Although Yamina won just seven seats in the March election, Bennett has become a potential kingmaker and even a king.
As the deadline approached, Netanyahu said on Monday he was ready to step down as prime minister and let Bennett take the prime minister first in a rotation deal – a proposal immediately rejected by Bennett, who said in response that Netanyahu simply did not have the votes to form a coalition.
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Meanwhile, Opposition Leader Yair Lapid said he expected President Reuven Rivlin to task him with forming a government “if nothing surprising happens” before Tuesday night, but that he would be prepared to let Bennett serve as first prime minister in any rotation agreement between them.
Yamina party leader Naftali Bennett speaks at a faction meeting in the Knesset on April 26, 2021. (Yonatan Sindel / Flash90)
Channel 13 reported on Monday evening that Lapid had offered Bennett the first round of being prime minister in a power-sharing deal in which Bennett would serve for a period of two years and three months, after which he would be appointed minister of affairs. foreigners and Lapid would assume prime minister.
Lapid also promises a senior portfolio to Ayelet Shaked from Yamina (domestic or public security), and two or three additional portfolios for members of the right-wing party to seven MPs, if a government is formed.
Lapid is also ready to give Bennett’s right-wing bloc within a possible unity coalition broad veto powers, the network said.
Netanyahu, on the other hand, offered Bennett a year-long first round as prime minister under a rotation deal, a senior portfolio for Shaked, and Yamina eventually merged with Likud in a future. electoral race.
But Netanyahu also faces a problem, in that even with Yamina he would still need to base his government on Ra’am support from outside the coalition.
Ra’am is the key to Netanyahu’s hopes of staying in power and avoiding a fifth straight round of elections. In a rare gesture for an Arab Israeli politician, leader Mansour Abbas expressed his willingness to support a right-wing government in order to advance his community’s legislative priorities.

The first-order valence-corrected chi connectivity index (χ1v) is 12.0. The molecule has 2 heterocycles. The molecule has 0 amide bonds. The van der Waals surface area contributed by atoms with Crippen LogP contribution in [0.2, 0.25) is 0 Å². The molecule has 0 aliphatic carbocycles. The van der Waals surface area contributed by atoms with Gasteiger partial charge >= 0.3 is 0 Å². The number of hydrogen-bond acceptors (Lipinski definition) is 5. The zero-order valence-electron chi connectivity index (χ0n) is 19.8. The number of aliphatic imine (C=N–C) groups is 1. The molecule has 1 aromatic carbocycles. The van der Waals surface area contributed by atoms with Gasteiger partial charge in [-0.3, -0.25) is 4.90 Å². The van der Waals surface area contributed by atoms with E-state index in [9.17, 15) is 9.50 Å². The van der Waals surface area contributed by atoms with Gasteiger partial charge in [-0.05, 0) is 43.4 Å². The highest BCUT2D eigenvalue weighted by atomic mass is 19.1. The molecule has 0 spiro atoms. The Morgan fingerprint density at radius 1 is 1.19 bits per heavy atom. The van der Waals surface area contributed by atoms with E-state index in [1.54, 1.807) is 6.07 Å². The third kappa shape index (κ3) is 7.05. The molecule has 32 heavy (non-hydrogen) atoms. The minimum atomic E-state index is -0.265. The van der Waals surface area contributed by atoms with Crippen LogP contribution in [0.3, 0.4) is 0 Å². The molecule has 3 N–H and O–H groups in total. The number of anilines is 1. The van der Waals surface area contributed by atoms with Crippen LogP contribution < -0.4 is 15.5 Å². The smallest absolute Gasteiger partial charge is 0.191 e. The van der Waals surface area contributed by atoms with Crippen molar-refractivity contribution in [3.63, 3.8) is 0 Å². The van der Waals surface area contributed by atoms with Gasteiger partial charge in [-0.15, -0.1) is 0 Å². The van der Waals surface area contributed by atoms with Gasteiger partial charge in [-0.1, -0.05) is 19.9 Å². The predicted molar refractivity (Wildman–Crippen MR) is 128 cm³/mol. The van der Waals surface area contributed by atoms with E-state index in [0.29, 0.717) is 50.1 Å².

And on Monday, in an apparent move to the Israeli right, Abbas implicitly condemned a recent Palestinian terror attack at Tapuah Junction in the West Bank that injured three Israeli yeshiva students.
Yet religious Zionism party leader Bezalel Smotrich – whose seven seats are the key to any right-wing government led by Netanyahu – is staunchly opposed to any government that relies on Ra’am for support.
“We will not be a partner in any government that actively or by abstention relies on Ra’am or other supporters of terrorism,” Smotrich said last month.
Channel 12 said Smotrich was not convinced by Abbas’ remarks.
Bennett held a late-night meeting with Abbas on Monday, Ynet reported, their second since the March 23 election.
The meeting took place amid reports that, faced with pressure from Netanyahu, Abbas last week met with Rabbi Chaim Druckman, a spiritual leader of the national-religious camp. Public broadcaster Kan reported that the two met for an hour at Druckman’s home, but subsequently Druckman decided that the national-religious camp would not sit in a government dependent on Ra’am.
However, in a statement to the national religious website Kipa, Druckman denied meeting with Abbas, saying he was still “determined not to form a government with them.”
Yamina number two Shaked revealed on Monday, in tapes of a closed meeting, that the party preferred to go with Netanyahu and a right-wing government, but was also determined not to go to a fifth election, even if that meant forming a unit. government with Lapid.
His remarks included harsh words about Netanyahu and his wife, Sara, whom she described as “dictators” and “tyrants” with a “thirst for power,” and said the prime minister didn’t care. than his ongoing corruption trial.
It is expected that if Netanyahu fails to form the government, Rivlin will hire Lapid with the task.
Netanyahu had the first opportunity to concoct a coalition on April 6 after receiving recommendations from 52 MPs to Lapid’s 45.
Rivlin, who as president is tasked with appointing a lawmaker to form a government, can give Netanyahu an extension after his 28 days ends Tuesday night, hand over the mandate to another lawmaker, or send it to the Knesset for a 21-day period, after which fifth elections would automatically be called if no one can form a government.
The president prefers the second option, according to Hebrew media on Monday, and is expected to transfer the government-forming mandate to Lapid, as he received the second-largest recommendation when Rivlin consulted with party officials after the election.
Rivlin could also offer Bennett the option of forming a government, but reports, citing high-level political sources, said the president is unlikely to go that route, even if Netanyahu and a majority of right-wing lawmakers choose to. change their recommendations to Rivlin in order to support Bennett.
The latest elections, the fourth since April 2019, ended in a deadlock, with Netanyahu’s right-wing religious bloc once again falling short of a ruling majority, in part because three right-wing parties ran with it. stated objective to replace it.